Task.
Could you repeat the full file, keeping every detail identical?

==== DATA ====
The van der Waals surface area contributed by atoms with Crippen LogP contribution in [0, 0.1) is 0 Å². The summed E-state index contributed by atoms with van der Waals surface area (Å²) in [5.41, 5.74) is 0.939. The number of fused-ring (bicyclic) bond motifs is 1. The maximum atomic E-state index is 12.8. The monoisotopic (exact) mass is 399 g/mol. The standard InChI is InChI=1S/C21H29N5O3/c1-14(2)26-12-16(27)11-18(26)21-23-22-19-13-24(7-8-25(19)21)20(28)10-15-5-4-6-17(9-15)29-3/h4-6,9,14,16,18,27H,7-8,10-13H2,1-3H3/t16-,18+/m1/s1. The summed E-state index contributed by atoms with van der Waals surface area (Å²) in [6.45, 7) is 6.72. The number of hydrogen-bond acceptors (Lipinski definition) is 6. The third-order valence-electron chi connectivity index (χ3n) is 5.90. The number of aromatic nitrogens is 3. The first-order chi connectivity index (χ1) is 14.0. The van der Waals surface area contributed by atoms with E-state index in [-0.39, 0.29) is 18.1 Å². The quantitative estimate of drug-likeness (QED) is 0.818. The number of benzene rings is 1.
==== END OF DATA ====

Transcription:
The van der Waals surface area contributed by atoms with Crippen LogP contribution in [0, 0.1) is 0 Å². The summed E-state index contributed by atoms with van der Waals surface area (Å²) in [5.41, 5.74) is 0.939. The number of fused-ring (bicyclic) bond motifs is 1. The maximum atomic E-state index is 12.8. The monoisotopic (exact) mass is 399 g/mol. The standard InChI is InChI=1S/C21H29N5O3/c1-14(2)26-12-16(27)11-18(26)21-23-22-19-13-24(7-8-25(19)21)20(28)10-15-5-4-6-17(9-15)29-3/h4-6,9,14,16,18,27H,7-8,10-13H2,1-3H3/t16-,18+/m1/s1. The summed E-state index contributed by atoms with van der Waals surface area (Å²) in [6.45, 7) is 6.72. The number of hydrogen-bond acceptors (Lipinski definition) is 6. The third-order valence-electron chi connectivity index (χ3n) is 5.90. The number of aromatic nitrogens is 3. The first-order chi connectivity index (χ1) is 14.0. The van der Waals surface area contributed by atoms with E-state index in [-0.39, 0.29) is 18.1 Å². The quantitative estimate of drug-likeness (QED) is 0.818. The number of benzene rings is 1.